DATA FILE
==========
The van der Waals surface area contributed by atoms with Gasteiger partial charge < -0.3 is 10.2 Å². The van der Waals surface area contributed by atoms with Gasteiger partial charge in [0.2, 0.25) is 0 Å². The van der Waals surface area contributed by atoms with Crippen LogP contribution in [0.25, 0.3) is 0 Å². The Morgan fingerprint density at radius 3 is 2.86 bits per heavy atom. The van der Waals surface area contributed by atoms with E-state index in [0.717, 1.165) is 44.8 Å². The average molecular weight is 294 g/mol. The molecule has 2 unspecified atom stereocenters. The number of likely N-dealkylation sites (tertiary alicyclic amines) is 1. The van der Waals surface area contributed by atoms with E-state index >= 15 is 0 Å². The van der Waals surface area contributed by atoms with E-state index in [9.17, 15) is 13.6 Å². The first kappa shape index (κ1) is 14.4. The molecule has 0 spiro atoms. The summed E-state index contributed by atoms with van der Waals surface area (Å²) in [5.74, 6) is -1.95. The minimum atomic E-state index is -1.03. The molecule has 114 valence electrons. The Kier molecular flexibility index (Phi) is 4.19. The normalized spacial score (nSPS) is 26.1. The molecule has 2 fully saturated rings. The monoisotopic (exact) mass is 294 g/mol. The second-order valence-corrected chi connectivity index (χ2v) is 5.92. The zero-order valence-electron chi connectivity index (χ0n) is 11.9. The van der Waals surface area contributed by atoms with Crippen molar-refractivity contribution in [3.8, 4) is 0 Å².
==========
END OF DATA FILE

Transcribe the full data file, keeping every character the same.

The van der Waals surface area contributed by atoms with Gasteiger partial charge < -0.3 is 10.2 Å². The van der Waals surface area contributed by atoms with Gasteiger partial charge in [0.2, 0.25) is 0 Å². The van der Waals surface area contributed by atoms with Crippen LogP contribution in [0.25, 0.3) is 0 Å². The Morgan fingerprint density at radius 3 is 2.86 bits per heavy atom. The van der Waals surface area contributed by atoms with E-state index in [0.717, 1.165) is 44.8 Å². The average molecular weight is 294 g/mol. The molecule has 2 unspecified atom stereocenters. The number of likely N-dealkylation sites (tertiary alicyclic amines) is 1. The van der Waals surface area contributed by atoms with E-state index >= 15 is 0 Å². The van der Waals surface area contributed by atoms with E-state index in [9.17, 15) is 13.6 Å². The first kappa shape index (κ1) is 14.4. The molecule has 0 spiro atoms. The summed E-state index contributed by atoms with van der Waals surface area (Å²) in [5.74, 6) is -1.95. The minimum atomic E-state index is -1.03. The molecule has 114 valence electrons. The Kier molecular flexibility index (Phi) is 4.19. The normalized spacial score (nSPS) is 26.1. The molecule has 2 fully saturated rings. The monoisotopic (exact) mass is 294 g/mol. The second-order valence-corrected chi connectivity index (χ2v) is 5.92. The zero-order valence-electron chi connectivity index (χ0n) is 11.9. The van der Waals surface area contributed by atoms with Crippen molar-refractivity contribution in [3.8, 4) is 0 Å².